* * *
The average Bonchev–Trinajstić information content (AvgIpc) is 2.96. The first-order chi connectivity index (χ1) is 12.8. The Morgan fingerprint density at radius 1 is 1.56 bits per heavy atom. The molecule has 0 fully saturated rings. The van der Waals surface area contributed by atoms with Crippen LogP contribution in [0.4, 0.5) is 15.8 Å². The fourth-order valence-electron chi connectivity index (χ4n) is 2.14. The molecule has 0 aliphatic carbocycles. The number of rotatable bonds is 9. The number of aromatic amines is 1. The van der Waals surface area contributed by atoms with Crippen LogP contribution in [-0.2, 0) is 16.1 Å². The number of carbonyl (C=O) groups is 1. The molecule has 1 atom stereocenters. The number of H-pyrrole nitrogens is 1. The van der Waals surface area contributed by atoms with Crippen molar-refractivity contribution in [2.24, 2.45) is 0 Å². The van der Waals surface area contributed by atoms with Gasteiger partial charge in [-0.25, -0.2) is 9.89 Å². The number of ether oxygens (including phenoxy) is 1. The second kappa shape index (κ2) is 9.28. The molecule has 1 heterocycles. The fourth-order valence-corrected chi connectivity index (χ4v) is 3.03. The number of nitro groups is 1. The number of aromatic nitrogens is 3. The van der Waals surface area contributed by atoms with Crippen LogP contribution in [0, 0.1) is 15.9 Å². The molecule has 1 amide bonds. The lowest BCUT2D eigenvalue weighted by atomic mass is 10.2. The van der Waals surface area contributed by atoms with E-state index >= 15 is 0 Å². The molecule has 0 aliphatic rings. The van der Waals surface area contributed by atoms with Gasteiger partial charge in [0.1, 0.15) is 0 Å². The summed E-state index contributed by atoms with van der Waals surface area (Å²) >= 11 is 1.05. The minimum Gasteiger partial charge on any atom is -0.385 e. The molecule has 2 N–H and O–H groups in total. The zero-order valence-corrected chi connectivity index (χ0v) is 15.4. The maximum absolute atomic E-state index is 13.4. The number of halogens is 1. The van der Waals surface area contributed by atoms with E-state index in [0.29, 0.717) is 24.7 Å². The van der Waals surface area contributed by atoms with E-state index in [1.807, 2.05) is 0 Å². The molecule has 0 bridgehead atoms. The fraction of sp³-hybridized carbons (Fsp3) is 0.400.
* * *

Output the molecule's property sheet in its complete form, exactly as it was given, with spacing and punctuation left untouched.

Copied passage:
The average Bonchev–Trinajstić information content (AvgIpc) is 2.96. The first-order chi connectivity index (χ1) is 12.8. The Morgan fingerprint density at radius 1 is 1.56 bits per heavy atom. The molecule has 0 fully saturated rings. The van der Waals surface area contributed by atoms with Crippen LogP contribution in [0.4, 0.5) is 15.8 Å². The fourth-order valence-electron chi connectivity index (χ4n) is 2.14. The molecule has 0 aliphatic carbocycles. The number of rotatable bonds is 9. The number of aromatic amines is 1. The van der Waals surface area contributed by atoms with Crippen LogP contribution in [-0.2, 0) is 16.1 Å². The number of carbonyl (C=O) groups is 1. The molecule has 1 atom stereocenters. The number of H-pyrrole nitrogens is 1. The van der Waals surface area contributed by atoms with Crippen molar-refractivity contribution in [2.24, 2.45) is 0 Å². The van der Waals surface area contributed by atoms with Gasteiger partial charge in [-0.25, -0.2) is 9.89 Å². The number of ether oxygens (including phenoxy) is 1. The second kappa shape index (κ2) is 9.28. The molecule has 1 heterocycles. The fourth-order valence-corrected chi connectivity index (χ4v) is 3.03. The number of nitro groups is 1. The number of aromatic nitrogens is 3. The van der Waals surface area contributed by atoms with Crippen LogP contribution in [0, 0.1) is 15.9 Å². The molecule has 1 amide bonds. The lowest BCUT2D eigenvalue weighted by atomic mass is 10.2. The van der Waals surface area contributed by atoms with E-state index >= 15 is 0 Å². The molecule has 0 aliphatic rings. The van der Waals surface area contributed by atoms with Gasteiger partial charge in [0.1, 0.15) is 0 Å². The summed E-state index contributed by atoms with van der Waals surface area (Å²) >= 11 is 1.05. The minimum Gasteiger partial charge on any atom is -0.385 e. The molecule has 2 N–H and O–H groups in total. The zero-order valence-corrected chi connectivity index (χ0v) is 15.4. The maximum absolute atomic E-state index is 13.4. The number of halogens is 1. The van der Waals surface area contributed by atoms with E-state index in [0.29, 0.717) is 24.7 Å². The van der Waals surface area contributed by atoms with E-state index in [1.807, 2.05) is 0 Å². The molecule has 0 bridgehead atoms. The fraction of sp³-hybridized carbons (Fsp3) is 0.400.